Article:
Once you’ve thought about this, send around surveys and gather feedback from your perceived target market to see whether they would actually use your services. Indeed, you might do market research and discover that there’s not a viable market for your idea. Soul destroying, I know, but it is far better to spot this right at the very beginning.
Analyze your competition
Of course, there will always be competition. But don’t let that scare you… embrace it, work with it, challenge it. In order to be successful, you must figure out in your business plan how you can separate yourself from the crowd. What is your unique selling point? The thing that persuades others that you will able to complete with other, already well established, businesses?
To do this, you need to spend time (and a lot of it!) investigating and researching your direct and indirect competitors. Find out who your competition is. How much do they charge for a similar product/service? What do they do to make them different to others? How are you going to be different and unique to them?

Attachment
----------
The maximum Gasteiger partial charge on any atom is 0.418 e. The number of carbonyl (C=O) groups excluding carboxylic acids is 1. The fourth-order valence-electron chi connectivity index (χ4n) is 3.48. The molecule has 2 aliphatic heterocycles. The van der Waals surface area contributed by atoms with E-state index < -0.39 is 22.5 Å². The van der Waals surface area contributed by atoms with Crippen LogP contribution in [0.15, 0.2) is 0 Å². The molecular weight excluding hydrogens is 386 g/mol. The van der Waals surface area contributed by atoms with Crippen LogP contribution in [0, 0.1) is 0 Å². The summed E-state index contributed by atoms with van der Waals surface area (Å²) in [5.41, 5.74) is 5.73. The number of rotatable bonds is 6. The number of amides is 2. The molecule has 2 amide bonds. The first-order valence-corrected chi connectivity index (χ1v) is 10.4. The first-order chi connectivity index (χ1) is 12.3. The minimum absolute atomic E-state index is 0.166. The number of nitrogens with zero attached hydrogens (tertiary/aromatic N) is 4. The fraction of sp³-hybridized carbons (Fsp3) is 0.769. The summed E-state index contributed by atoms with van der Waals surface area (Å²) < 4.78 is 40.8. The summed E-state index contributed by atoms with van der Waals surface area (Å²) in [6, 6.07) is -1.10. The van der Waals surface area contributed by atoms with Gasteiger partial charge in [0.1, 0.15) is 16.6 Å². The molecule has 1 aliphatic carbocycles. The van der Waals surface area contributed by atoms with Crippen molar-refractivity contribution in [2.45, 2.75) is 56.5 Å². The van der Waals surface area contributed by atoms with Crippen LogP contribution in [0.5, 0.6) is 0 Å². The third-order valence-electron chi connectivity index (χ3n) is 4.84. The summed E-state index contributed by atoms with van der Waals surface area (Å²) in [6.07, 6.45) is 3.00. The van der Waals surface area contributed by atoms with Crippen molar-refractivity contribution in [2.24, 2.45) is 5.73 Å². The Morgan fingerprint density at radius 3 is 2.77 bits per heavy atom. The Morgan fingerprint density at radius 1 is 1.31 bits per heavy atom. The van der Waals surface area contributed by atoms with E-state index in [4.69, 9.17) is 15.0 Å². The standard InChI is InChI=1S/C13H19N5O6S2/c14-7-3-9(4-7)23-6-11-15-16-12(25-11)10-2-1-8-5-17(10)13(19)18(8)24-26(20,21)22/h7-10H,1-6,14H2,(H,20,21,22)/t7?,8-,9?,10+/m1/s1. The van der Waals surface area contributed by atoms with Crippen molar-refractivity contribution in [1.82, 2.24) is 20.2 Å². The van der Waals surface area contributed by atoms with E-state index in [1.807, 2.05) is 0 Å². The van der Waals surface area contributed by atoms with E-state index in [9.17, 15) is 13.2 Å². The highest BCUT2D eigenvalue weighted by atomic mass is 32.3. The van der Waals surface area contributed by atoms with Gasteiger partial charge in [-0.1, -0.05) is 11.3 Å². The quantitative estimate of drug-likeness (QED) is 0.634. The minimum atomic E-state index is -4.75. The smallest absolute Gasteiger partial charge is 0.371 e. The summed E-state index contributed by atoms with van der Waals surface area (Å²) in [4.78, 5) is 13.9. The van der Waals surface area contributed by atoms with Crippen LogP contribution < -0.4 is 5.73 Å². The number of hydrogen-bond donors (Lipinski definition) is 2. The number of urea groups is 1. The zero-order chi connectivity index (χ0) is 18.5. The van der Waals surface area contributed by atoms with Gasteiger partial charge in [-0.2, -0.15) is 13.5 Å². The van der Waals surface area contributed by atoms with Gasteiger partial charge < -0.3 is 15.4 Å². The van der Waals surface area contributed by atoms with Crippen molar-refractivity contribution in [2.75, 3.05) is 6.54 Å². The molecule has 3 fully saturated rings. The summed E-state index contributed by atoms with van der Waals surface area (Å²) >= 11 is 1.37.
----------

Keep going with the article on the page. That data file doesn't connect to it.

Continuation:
Numbers, numbers… numbers
Surprisingly, calculating a budget is often overlooked by many aspiring business owners. And, rather unsurprisingly, running out of cash is one of the main reasons why start ups fail. When creating a business plan, figure out how much money you will need for your business. Consider everything: equipment costs, property costs, legal fees, payroll fees, insurance… the list goes on.
Note that while you should be conservative when estimating costs (absolutely everything will cost more than you expect), you must be able to justify your calculated costs.
Create a products and services portfolio
This should always do this when writing a business plan, but it is extra important to do if you’re trying to gain funding. You need to clearly and precisely define your products and services to match the needs of potential clients, which you identified by conducting market research. You then need to think about the motivation your clients would have to buy your products and services.
Once this is identified, you need to create a portfolio. In this portfolio, explain what services you are offering, the features and benefits of each service and how this matches the expectations of the target market. On top of this, go into detail about how these services/products give you a competitive advantage and how they are better than other services.
One final tip: KEEP IT SHORT… you want to wow anyone who reads it, not bore them.
I hope you have found this post informative and insightful and that you now feel ready to go and write a KILLER business plan.
Have you ever written a business plan? Are you a business owner who wishes they’d written a business plan? Let me know in the comments section below!